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Comparison of a new mineral based hemostatic agent to a commercially available granular zeolite agent for hemostasis in a swine model of lethal extremity arterial hemorrhage

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    Joseph W. Carraway
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    North American Science Associates, 6750 Wales Road Northwood, OH 43619, United States
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    Darin Kent
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    Kelli Young
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    Alexander Cole
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    Rhonda Friedman
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  • Kevin R. Ward
    Correspondence
    Corresponding author at: Department of Emergency Medicine, VCURES, Virginia Commonwealth University, 1201 East Marshall Street, PO Box 980401, Richmond, VA 23298, United States. Tel.: +1 804 628 4861; fax: +1 804 828 4686.
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    Departments of Emergency Medicine, Physiology, and Biochemistry, Virginia Commonwealth University, Virginia Commonwealth University Reanimation Engineering Shock Center (VCURES), Richmond, VA, United States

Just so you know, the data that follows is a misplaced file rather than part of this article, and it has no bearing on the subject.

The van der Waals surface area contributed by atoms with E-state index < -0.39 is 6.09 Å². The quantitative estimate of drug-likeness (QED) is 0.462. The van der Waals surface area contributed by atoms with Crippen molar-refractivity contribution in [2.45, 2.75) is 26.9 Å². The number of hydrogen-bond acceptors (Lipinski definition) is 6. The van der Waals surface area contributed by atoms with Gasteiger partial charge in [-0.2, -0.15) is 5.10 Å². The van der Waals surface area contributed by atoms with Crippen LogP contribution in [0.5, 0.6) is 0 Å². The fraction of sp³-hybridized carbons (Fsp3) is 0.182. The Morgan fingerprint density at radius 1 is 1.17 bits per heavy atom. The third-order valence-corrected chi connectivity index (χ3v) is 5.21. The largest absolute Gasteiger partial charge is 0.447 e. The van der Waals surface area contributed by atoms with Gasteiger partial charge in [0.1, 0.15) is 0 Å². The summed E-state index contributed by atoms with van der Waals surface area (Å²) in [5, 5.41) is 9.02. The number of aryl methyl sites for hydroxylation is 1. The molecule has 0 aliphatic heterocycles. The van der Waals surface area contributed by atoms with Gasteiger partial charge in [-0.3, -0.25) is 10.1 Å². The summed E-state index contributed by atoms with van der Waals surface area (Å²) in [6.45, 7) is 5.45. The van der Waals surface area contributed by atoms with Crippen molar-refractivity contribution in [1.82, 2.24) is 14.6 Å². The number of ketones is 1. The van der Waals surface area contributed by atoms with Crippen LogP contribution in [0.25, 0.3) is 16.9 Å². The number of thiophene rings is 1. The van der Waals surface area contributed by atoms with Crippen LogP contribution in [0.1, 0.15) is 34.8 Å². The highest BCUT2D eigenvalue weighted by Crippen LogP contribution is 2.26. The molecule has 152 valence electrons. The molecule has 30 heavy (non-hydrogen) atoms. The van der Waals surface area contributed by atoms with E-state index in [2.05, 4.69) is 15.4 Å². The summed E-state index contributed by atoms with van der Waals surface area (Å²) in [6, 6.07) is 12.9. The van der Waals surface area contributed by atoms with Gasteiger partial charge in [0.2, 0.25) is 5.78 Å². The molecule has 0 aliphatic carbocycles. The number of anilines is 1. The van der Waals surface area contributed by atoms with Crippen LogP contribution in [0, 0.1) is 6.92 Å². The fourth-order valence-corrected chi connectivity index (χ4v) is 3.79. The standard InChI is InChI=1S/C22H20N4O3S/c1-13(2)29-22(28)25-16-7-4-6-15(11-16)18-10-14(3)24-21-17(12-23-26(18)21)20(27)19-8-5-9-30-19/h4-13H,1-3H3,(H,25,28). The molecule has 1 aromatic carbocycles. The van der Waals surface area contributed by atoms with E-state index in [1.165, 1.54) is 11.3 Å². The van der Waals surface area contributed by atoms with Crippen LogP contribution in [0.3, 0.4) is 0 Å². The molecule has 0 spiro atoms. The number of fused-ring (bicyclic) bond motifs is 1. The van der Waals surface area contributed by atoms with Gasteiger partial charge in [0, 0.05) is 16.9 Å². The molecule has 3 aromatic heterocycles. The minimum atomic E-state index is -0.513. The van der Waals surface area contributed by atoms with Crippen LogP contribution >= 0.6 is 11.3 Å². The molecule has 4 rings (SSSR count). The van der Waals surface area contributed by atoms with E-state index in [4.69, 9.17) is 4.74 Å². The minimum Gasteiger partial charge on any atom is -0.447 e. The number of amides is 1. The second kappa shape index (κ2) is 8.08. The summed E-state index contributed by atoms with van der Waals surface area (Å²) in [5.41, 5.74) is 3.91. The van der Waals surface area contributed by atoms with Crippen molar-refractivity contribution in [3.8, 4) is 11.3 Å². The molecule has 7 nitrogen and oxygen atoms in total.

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      Summary

      Background

      Gaining hemostatic control of vascular injuries sustained in combat using topical agents remains a challenge. We previously developed a new hemostatic agent consisting of a granular combination of a smectite mineral and a superabsorbent polymer (WoundStat™; WS) which demonstrated the ability to stop high pressure bleeding. We have since modified WS to contain only the smectite mineral and compared the performance of WS to QuikClot's™ zeolite granules (QCG) in a lethal vascular injury model.

      Methods

      Fourteen (seven per group) anesthetized swine (35–44 kg) had a lethal femoral artery injury produced by creating a 6 mm arteriotomy in the vessel. After 45 s of hemorrhage, animals were randomized to be treated with either WS or QCG for 3 min. A second application was provided if hemostasis failed. Fluid resuscitation was begun at the time of application to achieve a mean arterial blood pressure of 65 mmHg. Animals were observed for 120 min or until death. Primary endpoints were survival, survival time, post-treatment blood loss, and resuscitation fluid volume.

      Results

      WS resulted in 100% survival to 120 min. No animal in the QCG group survived (p = 0.0005). Survival times for WS animals were significantly greater compared to QCG (p = 0.0001). Post-treatment blood loss (p = 0.0043) and post-resuscitation fluid volume (p = 0.0043) was significantly less for animals treated with WS compared to QCG.

      Conclusion

      WS consisting of just the smectite mineral was superior to QCG tested in this model. Additional study is warranted to determine its potential for use in combat and civilian trauma.

      Keywords

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